Tuesday, February 3, 2015
Marabou is now owned by Kraft/Mondelez, so they can use real Oreo cookies and call them that on the package. I’ve had quite a few bars over the years that have Oreos in them, as Kraft also owns Cadbury, Toberlone, Terry’s and Milka. (Well, I’ve had the Cadbury and Milka Oreo bars, I’d love to try a Terry’s Chocolate Oreo-orange, once they invent that.) The bars that I’ve had were cream filled bars, that is, they were milk chocolate bars with a palm oil cream center with cookie bits mixed in. This bar is just what you’d think a cookies & chocolate bar should be.
The bar is made with Rainforest Alliance certified cacao, and contains at least 30% cacao. As a European “family chocolate” it also contains whey, which is considered a filler in the US, but then again, the US products with far less cacao mass to be called milk chocolate. Whey is just milk protein, it adds bulk without sweetness or extra fat, so as additives go, it’s not detrimental, though it can make the texture a bit more gummy.
It’s a big bar, at 185 grams, which is 6.53 ounces ... about twice the size of the usual large tablet bar.
The look of the bar is good, it’s large, so it was broken in a couple of places, but along the segmentation lines. The bar isn’t particularly thick, which means that the inclusions weren’t going to be very dense.
The segments aren’t quite square, they’re about 1 inch on the longest side. There really aren’t that many big pieces of cookies, but a bit of cookie crumb/grit to the whole bar. Marabou chocolate is quite milky, though some of it’s flavor has that powdered milk note to it, but it’s also marked by some good notes of malt and a generic sweetness.
The cookie bits are good, less sweet than the overall milk chocolate. The bits aren’t numerous enough for me, which led to a moreish quality that kept me eating it ... hoping I’d stumble upon the piece where all the cookies were.
I think a single serve, thicker bar, might mean better proportions if they continue with this. The Hershey’s density of cookie bits in their Cookies N Creme bars is a good target (it’s easy to see how much is in there because it’s a white confection with dark cookie bits). I wouldn’t pay the premium to import this if I were ordering on the internet, but if I stumbled upon this in an airport, in a regular size, I might pick it up again.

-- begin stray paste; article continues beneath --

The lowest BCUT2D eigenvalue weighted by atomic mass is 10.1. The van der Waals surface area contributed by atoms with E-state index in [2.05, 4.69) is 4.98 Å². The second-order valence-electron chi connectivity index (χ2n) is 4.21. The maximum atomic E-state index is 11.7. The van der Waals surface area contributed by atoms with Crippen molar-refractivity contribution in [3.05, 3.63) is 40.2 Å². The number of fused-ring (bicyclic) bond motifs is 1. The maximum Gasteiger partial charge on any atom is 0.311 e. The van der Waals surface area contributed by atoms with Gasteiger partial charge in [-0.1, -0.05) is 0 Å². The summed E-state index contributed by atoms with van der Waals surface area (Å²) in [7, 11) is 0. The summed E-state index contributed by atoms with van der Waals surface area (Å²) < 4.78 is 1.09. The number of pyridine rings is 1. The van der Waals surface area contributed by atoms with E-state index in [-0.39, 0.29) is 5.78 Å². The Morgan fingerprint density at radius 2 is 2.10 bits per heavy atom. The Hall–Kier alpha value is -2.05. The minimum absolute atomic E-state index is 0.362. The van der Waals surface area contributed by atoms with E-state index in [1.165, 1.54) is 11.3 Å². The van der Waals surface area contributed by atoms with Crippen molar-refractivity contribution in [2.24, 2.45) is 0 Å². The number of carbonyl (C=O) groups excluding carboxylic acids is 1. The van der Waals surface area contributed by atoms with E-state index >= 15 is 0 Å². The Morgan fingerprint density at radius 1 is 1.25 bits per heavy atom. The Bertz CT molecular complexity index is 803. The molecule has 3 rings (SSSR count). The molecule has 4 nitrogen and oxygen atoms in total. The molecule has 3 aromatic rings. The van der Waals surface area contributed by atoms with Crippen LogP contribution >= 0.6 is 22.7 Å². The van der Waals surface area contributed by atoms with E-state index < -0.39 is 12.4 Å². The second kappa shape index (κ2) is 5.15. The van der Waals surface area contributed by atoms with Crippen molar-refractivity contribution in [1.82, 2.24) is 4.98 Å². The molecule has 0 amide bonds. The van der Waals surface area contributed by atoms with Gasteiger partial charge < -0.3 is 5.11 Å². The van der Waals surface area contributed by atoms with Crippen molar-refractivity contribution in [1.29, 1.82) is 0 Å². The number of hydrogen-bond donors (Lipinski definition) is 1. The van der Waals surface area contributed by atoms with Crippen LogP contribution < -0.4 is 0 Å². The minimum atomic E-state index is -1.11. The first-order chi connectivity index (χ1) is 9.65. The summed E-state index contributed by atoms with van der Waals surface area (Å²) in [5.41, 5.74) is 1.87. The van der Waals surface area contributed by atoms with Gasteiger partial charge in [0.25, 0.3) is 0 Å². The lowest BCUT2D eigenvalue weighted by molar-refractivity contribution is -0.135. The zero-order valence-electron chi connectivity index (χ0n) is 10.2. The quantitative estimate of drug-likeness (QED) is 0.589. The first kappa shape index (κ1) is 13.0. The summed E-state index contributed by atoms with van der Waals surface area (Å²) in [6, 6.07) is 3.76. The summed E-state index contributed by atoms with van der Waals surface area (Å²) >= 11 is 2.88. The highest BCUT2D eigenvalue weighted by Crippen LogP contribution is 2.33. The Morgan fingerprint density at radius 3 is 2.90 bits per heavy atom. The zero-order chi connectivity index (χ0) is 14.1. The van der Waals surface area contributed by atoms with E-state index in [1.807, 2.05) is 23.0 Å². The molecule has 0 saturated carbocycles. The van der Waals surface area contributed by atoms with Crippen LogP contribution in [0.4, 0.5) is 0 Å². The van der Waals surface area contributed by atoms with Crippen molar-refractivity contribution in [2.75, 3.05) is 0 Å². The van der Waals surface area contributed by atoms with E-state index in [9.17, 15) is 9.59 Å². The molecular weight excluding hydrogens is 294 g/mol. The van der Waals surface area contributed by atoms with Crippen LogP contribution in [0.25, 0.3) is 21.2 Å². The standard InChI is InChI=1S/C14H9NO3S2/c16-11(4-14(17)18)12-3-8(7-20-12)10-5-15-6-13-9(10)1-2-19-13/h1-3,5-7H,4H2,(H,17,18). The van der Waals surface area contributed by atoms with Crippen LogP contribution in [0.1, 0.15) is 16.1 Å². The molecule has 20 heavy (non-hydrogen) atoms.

As near as I can figure, this bar contains milk, soy and wheat (but your Google Translate experience will vary, as will your ability to find the umlaut key). There’s no statement about peanuts or tree nuts.
Friday, May 2, 2014
The trend of making little poppable versions of popular candies extends to Europe, so when I saw these new Cadbury Dairy Milk Pebbles in London, I picked them up. Cadbury already makes several morsel versions of their popular Dairy Milk chocolate. They make Buttons, which are little disks and of course the Easter version, the Cadbury Mini Eggs which have a shell.
Now Cadbury has a shell candy for all year round consumption, completing their entry into the world of morselization. I’ve also seen that Cadbury’s parent company, Mondelez (once part of Kraft) has created bagged mixes that include the Pebbles, mini Oreos, and Maynard’s gummi candies. Kind of like the M&Ms Sweet & Salty Snack Mix that came out from Mars.
Like most Cadbury chocolate products in the United Kingdom, this is not real milk chocolate. It’s what’s commonly called “family chocolate” which is a nice way of saying, “We don’t need to waste expensive cocoa butter on children, we’ll substitute some oil in there.” So it’s a quasi-mockolate product that uses some cocoa butter and some vegetable oil. Still, it’s not like it’s R. M. Palmer mockolate, it’s made from 23% milk content and 20% cocoa content ... then, you know, some sugar and a few oils, natural colors and shellac.